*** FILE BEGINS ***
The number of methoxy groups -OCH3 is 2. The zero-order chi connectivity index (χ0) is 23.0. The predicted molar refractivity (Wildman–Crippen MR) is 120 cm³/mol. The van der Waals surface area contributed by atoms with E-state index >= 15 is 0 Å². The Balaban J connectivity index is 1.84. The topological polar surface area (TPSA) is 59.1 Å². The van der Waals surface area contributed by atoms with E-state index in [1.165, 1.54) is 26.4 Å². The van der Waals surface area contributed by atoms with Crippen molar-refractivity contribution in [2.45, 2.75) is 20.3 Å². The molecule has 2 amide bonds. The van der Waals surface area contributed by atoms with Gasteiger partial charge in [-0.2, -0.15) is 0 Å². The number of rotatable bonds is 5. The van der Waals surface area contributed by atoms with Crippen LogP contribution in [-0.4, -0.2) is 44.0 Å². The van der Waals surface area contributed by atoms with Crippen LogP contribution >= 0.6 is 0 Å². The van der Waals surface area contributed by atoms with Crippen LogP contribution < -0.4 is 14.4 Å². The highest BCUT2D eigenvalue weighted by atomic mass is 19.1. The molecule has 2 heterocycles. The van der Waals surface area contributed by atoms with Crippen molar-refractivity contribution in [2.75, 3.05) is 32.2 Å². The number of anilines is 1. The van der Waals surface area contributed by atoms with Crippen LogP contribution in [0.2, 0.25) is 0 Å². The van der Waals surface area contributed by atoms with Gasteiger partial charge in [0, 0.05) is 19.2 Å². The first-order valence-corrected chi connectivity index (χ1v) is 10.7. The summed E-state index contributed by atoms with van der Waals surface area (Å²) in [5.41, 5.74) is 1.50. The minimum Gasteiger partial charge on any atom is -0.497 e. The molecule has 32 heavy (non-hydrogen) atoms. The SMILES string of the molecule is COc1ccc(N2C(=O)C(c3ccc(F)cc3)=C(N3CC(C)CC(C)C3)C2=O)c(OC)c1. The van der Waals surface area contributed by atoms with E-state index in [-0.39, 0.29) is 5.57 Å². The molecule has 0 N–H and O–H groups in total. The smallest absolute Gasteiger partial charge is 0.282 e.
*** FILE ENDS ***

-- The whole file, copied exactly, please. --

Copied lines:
The number of methoxy groups -OCH3 is 2. The zero-order chi connectivity index (χ0) is 23.0. The predicted molar refractivity (Wildman–Crippen MR) is 120 cm³/mol. The van der Waals surface area contributed by atoms with E-state index >= 15 is 0 Å². The Balaban J connectivity index is 1.84. The topological polar surface area (TPSA) is 59.1 Å². The van der Waals surface area contributed by atoms with E-state index in [1.165, 1.54) is 26.4 Å². The van der Waals surface area contributed by atoms with Crippen molar-refractivity contribution in [2.45, 2.75) is 20.3 Å². The molecule has 2 amide bonds. The van der Waals surface area contributed by atoms with Gasteiger partial charge in [-0.2, -0.15) is 0 Å². The number of rotatable bonds is 5. The van der Waals surface area contributed by atoms with Crippen LogP contribution in [-0.4, -0.2) is 44.0 Å². The van der Waals surface area contributed by atoms with Crippen LogP contribution >= 0.6 is 0 Å². The van der Waals surface area contributed by atoms with Crippen LogP contribution < -0.4 is 14.4 Å². The highest BCUT2D eigenvalue weighted by atomic mass is 19.1. The molecule has 2 heterocycles. The van der Waals surface area contributed by atoms with Crippen molar-refractivity contribution in [2.75, 3.05) is 32.2 Å². The number of anilines is 1. The van der Waals surface area contributed by atoms with Crippen LogP contribution in [0.2, 0.25) is 0 Å². The van der Waals surface area contributed by atoms with Gasteiger partial charge in [0, 0.05) is 19.2 Å². The first-order valence-corrected chi connectivity index (χ1v) is 10.7. The summed E-state index contributed by atoms with van der Waals surface area (Å²) in [5.41, 5.74) is 1.50. The minimum Gasteiger partial charge on any atom is -0.497 e. The molecule has 32 heavy (non-hydrogen) atoms. The SMILES string of the molecule is COc1ccc(N2C(=O)C(c3ccc(F)cc3)=C(N3CC(C)CC(C)C3)C2=O)c(OC)c1. The van der Waals surface area contributed by atoms with E-state index in [-0.39, 0.29) is 5.57 Å². The molecule has 0 N–H and O–H groups in total. The smallest absolute Gasteiger partial charge is 0.282 e.